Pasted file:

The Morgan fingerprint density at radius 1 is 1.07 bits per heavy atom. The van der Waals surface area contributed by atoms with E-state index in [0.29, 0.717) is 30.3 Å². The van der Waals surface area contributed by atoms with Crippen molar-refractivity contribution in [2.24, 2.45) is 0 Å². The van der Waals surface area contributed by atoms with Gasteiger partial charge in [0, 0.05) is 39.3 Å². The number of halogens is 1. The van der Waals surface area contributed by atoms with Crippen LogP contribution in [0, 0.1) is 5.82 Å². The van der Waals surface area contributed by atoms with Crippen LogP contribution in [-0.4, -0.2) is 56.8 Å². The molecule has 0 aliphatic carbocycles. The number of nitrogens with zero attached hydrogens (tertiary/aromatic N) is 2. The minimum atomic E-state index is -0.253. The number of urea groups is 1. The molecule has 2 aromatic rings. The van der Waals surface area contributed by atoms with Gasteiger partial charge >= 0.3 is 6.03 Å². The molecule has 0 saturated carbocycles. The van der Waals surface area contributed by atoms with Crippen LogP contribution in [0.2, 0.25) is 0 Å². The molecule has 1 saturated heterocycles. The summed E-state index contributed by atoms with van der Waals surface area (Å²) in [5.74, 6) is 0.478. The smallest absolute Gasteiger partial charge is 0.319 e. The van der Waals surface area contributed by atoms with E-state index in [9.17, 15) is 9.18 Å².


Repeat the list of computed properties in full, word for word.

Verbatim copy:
The Morgan fingerprint density at radius 1 is 1.07 bits per heavy atom. The van der Waals surface area contributed by atoms with E-state index in [0.29, 0.717) is 30.3 Å². The van der Waals surface area contributed by atoms with Crippen molar-refractivity contribution in [2.24, 2.45) is 0 Å². The van der Waals surface area contributed by atoms with Gasteiger partial charge in [0, 0.05) is 39.3 Å². The number of halogens is 1. The van der Waals surface area contributed by atoms with Crippen LogP contribution in [0, 0.1) is 5.82 Å². The van der Waals surface area contributed by atoms with Crippen LogP contribution in [-0.4, -0.2) is 56.8 Å². The molecule has 0 aliphatic carbocycles. The number of nitrogens with zero attached hydrogens (tertiary/aromatic N) is 2. The minimum atomic E-state index is -0.253. The number of urea groups is 1. The molecule has 2 aromatic rings. The van der Waals surface area contributed by atoms with Gasteiger partial charge >= 0.3 is 6.03 Å². The molecule has 0 saturated carbocycles. The van der Waals surface area contributed by atoms with Crippen LogP contribution in [0.2, 0.25) is 0 Å². The molecule has 1 saturated heterocycles. The summed E-state index contributed by atoms with van der Waals surface area (Å²) in [5.74, 6) is 0.478. The smallest absolute Gasteiger partial charge is 0.319 e. The van der Waals surface area contributed by atoms with E-state index in [9.17, 15) is 9.18 Å².